A soldier spends every minute from the moment he wakes up to when he goes to sleep with a single purpose: training for battle. A top-athlete is dedicating every second of the day towards maximizing her performance at her sport. How does a day dedicated to the highest performance in knowledge work look like?Continue reading
You know those parts in movies where a blasting soundtrack comes on and the hero trains and progresses in about two minutes from zero to superstar? I’m thinking the Rocky Balboa training sequences (or any other boxing movie for that matter) or the limitless Eddie Morra sequence where he finishes his book, learns piano, some languages, and a bunch of other stuff in synch to a Black Keys banger.
Real-life doesn’t work like that of course. It’s often hard to get motivated long enough and push oneself hard enough to make big progress on skills. In turn, it’s easy to drop the ball when results don’t come quickly. It’s easy to go watch some Netflix instead.
There’s a scene in the book Musashi by Eiji Yoshikawa, which probably would end up as a compilation should the book ever turn into a movie. Musashi is kept a prisoner in a castle. The room he finds himself in is small and dark. The only thing of interest in it is lots of books about strategy, warfare, and philosophy. A monk put him there to pay for his sins but also to learn. Musashi would stay years in this room, studying and training his body, until his sentence is finished. He returns a different man. He returns as a rough but capable Ronin.
This scene stuck with me because it wasn’t a compilation. No banging soundtrack, no quick two-minute sequence. The scene was dragging on a bit and making no real secret of the fact that reading and training was the only thing Musashi could do in his cell. Less of the sparks and more of real life.
It reminds me of the situation I find myself in these days. It’s the start of 2021, Germany is still under heavy lockdown due to Covid-19. I live in a small apartment and although I have all the comfort I need as well as the freedom to walk outside, I see some similarities to the scenes described above.
There’s not much to do. Everything used to socialize or entertain oneself is closed. I work from home and only meet more than one person through a digital screen. If I meet someone it’s to walk and talk or to drink tea or coffee at our homes. Entertainment is mostly found on a screen as well. Thanks to the internet there are plenty of options.
However, couldn’t this be compilation material? What if you would learn a new skill or train your body during all those months of lockdown? Because of lacking social events and commuting there is suddenly more time available each day for these things. There are also fewer distractions (if you can keep Netflix at bay). In some way, these are almost ideal conditions to get your habits on point and develop yourself further.
I for my part started learning to code. I also increased my reading and exercise regime. Lastly, I decided to write regularly again. I might as well be fitter and more knowledgeable coming out of this lockdown than going into it. Lockdown will end and I want to step out of my apartment a bit like Musashi, fit and prepared for the next chapters.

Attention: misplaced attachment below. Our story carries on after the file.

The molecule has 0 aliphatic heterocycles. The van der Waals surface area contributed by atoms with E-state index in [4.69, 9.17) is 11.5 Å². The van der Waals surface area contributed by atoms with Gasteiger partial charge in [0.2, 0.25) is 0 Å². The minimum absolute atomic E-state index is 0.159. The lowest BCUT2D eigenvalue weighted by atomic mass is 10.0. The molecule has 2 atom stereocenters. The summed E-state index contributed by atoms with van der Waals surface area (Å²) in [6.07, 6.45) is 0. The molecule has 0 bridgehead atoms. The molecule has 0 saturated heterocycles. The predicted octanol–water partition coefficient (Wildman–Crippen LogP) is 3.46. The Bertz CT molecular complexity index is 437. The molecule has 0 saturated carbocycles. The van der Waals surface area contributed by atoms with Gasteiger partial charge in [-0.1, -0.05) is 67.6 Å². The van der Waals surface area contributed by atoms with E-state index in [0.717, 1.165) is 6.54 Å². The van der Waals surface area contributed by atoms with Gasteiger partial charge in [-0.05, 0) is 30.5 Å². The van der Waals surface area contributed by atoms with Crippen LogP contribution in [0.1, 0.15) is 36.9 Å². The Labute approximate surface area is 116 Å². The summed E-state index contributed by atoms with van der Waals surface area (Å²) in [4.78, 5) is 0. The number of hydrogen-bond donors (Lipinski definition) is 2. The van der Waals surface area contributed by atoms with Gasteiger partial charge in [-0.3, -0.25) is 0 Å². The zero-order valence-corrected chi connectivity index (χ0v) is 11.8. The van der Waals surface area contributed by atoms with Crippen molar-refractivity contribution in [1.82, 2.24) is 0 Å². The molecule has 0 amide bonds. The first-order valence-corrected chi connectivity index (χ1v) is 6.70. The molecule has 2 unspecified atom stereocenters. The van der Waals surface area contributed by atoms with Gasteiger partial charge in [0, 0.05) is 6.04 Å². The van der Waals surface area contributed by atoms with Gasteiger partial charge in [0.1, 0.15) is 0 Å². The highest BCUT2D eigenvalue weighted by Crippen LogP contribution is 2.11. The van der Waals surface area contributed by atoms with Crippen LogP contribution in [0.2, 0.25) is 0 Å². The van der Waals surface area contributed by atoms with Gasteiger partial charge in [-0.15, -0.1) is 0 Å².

How would you feel in a couple of weeks and months, if you raise from lockdown fit, maybe with new language skills or a finished personal project, while others have waited for life to return to normal?
I’m pretty sure it would be great compilation material.
I stepped out of the train and could already smell the sea. There was a small building with a ticket office and behind it, a rock wall specked with vegetation. It took a moment for me to orient myself. I spotted a sign that said Montereggione and went where it was pointing.
A couple of minutes later I walked the main street of the small fisher village down to the seashore. The village was beautifully nestled between hills right at the shore of the Mediterranean sea. I could already smell fried fish from the open restaurant doors and saw people eating outside at the tables. I realized then how hungry I was and decided to put my backpack down and seat myself at the next free table. I ordered myself a plate of fish and vegetables. I was in no hurry.
Two days ago I knew nothing about Montereggione and Cinque Terre, a region with five small villages at the east Italien coast. I planned to go straight to Rome. However, after I was told about this place by a charming French girl over a glass of wine at the riverbank of the Arno, I decided to come here to see it myself. I ended up spending almost a week here hiking from village to village with my backpack and reading Hemingway’s The Garden of Eden in cafés. It really felt like I’ve found paradise.Continue reading
This is essentially a question about motivation. To do any type of action we need to be motivated enough to do so. Motivation comes in two forms, pain and pleasure. As a human, you want to avoid pain and seek out pleasure. That’s why you get out of bed in the morning. Maybe because of seeking that sweet and tasty pleasure of your morning coffee. Maybe of the excitement of making progress on your pet project. Or to avoid your boss yelling at you for being late to the meeting. Pain and pleasure are the needles of our compass.
But is that it?
Why yes, however, there is more to pain and pleasure than the whip and the carrot. Fundamentally, we’re striving towards happiness. A somewhat elusive term and concept, but feelings always are. Naval Ravikant has a wonderfully simple formula for happiness, which I personally like as a basic definition:
Happiness = Wealth + Health + Good RelationshipsContinue reading